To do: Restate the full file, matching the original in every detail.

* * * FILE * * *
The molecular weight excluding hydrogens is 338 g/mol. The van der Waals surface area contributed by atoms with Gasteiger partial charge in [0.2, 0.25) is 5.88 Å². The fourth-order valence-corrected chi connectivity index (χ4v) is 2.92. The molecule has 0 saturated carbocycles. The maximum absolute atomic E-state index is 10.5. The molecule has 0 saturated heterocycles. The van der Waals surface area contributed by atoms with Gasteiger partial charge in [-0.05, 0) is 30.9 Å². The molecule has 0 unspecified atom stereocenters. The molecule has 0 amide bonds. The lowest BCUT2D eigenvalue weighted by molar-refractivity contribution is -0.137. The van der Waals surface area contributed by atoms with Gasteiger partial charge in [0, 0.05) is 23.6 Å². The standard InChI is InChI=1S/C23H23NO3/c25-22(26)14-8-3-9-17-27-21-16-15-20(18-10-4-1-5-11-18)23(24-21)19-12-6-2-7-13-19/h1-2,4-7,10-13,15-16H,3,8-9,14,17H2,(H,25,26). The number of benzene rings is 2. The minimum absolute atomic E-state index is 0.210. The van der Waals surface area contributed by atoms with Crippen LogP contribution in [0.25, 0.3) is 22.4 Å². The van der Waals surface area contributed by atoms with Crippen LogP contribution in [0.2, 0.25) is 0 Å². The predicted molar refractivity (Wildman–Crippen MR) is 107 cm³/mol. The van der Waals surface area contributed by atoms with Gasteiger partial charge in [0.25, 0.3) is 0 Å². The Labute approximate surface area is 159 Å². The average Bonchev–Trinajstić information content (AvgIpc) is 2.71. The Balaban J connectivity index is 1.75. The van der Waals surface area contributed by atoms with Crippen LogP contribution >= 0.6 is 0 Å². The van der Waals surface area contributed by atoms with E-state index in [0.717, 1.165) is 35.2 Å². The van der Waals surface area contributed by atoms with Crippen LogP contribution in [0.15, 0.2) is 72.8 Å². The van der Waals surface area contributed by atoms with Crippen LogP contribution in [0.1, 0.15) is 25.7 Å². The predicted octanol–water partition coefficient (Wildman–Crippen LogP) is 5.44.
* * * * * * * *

The molecular weight excluding hydrogens is 338 g/mol. The van der Waals surface area contributed by atoms with Gasteiger partial charge in [0.2, 0.25) is 5.88 Å². The fourth-order valence-corrected chi connectivity index (χ4v) is 2.92. The molecule has 0 saturated carbocycles. The maximum absolute atomic E-state index is 10.5. The molecule has 0 saturated heterocycles. The van der Waals surface area contributed by atoms with Gasteiger partial charge in [-0.05, 0) is 30.9 Å². The molecule has 0 unspecified atom stereocenters. The molecule has 0 amide bonds. The lowest BCUT2D eigenvalue weighted by molar-refractivity contribution is -0.137. The van der Waals surface area contributed by atoms with Gasteiger partial charge in [0, 0.05) is 23.6 Å². The standard InChI is InChI=1S/C23H23NO3/c25-22(26)14-8-3-9-17-27-21-16-15-20(18-10-4-1-5-11-18)23(24-21)19-12-6-2-7-13-19/h1-2,4-7,10-13,15-16H,3,8-9,14,17H2,(H,25,26). The number of benzene rings is 2. The minimum absolute atomic E-state index is 0.210. The van der Waals surface area contributed by atoms with Crippen LogP contribution in [0.25, 0.3) is 22.4 Å². The van der Waals surface area contributed by atoms with Crippen LogP contribution in [0.2, 0.25) is 0 Å². The predicted molar refractivity (Wildman–Crippen MR) is 107 cm³/mol. The van der Waals surface area contributed by atoms with Gasteiger partial charge in [0.25, 0.3) is 0 Å². The Labute approximate surface area is 159 Å². The average Bonchev–Trinajstić information content (AvgIpc) is 2.71. The Balaban J connectivity index is 1.75. The van der Waals surface area contributed by atoms with Crippen LogP contribution >= 0.6 is 0 Å². The van der Waals surface area contributed by atoms with E-state index in [0.717, 1.165) is 35.2 Å². The van der Waals surface area contributed by atoms with Crippen LogP contribution in [0.15, 0.2) is 72.8 Å². The van der Waals surface area contributed by atoms with Crippen LogP contribution in [0.1, 0.15) is 25.7 Å². The predicted octanol–water partition coefficient (Wildman–Crippen LogP) is 5.44.